Thomas Hardy's ballad-narratives and the ballad tradition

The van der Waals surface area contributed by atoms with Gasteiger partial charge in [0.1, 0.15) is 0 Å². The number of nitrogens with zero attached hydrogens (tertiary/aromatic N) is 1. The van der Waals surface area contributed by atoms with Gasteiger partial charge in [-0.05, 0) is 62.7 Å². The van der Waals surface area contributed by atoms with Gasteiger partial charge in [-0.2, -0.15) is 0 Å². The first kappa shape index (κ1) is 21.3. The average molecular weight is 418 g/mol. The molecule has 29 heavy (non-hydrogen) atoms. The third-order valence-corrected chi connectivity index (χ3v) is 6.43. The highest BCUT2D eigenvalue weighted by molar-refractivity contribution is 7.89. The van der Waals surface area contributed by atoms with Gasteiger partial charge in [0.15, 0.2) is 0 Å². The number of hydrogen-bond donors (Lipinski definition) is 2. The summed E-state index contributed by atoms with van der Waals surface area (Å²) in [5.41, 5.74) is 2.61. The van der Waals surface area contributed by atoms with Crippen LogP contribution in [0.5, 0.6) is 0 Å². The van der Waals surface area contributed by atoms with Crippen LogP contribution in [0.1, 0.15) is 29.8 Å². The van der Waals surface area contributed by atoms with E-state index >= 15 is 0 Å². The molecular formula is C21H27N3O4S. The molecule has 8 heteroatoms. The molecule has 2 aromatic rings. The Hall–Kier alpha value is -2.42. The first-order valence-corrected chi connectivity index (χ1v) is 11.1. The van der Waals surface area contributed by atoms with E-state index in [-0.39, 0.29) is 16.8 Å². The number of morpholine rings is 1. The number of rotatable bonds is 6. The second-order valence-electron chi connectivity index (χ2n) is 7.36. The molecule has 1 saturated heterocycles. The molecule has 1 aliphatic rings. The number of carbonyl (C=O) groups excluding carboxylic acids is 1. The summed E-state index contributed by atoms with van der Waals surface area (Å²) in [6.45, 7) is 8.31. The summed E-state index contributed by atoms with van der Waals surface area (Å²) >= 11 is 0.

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Thomas Hardy's ballad-influenced narrative poems modify the traditional thematic and technical resources of previous ballads in ways which reveal the poet's characteristically modern psychological concerns. By establishing a contrapuntal tension between generic "ballad expectations" and the content of his own ballads, he comments ironically on traditional ballad treatment of themes like revenge and romantic love. Hardy's ballads on such themes are both more realistic and better attuned to subtle emotional nuances than his folk-ballad models; similarly, he rejects the sensationalism and didacticism of the broadside ballads, treating conventional broadside subjects with emotional realism, humane sympathy, and unconventional moral insight. Hardy's ballads use traditional ballad storytelling conventions to narrate mental, rather than physical, action; they depart from traditional ballad impersonality by their use of individuated first person narrators who explain their motives and emotions; and they successfully incorporate traditional ballad narrative techniques like repetition and question- and-answer in order to emphasize the difficulties of human choice and the mysteries of human emotion.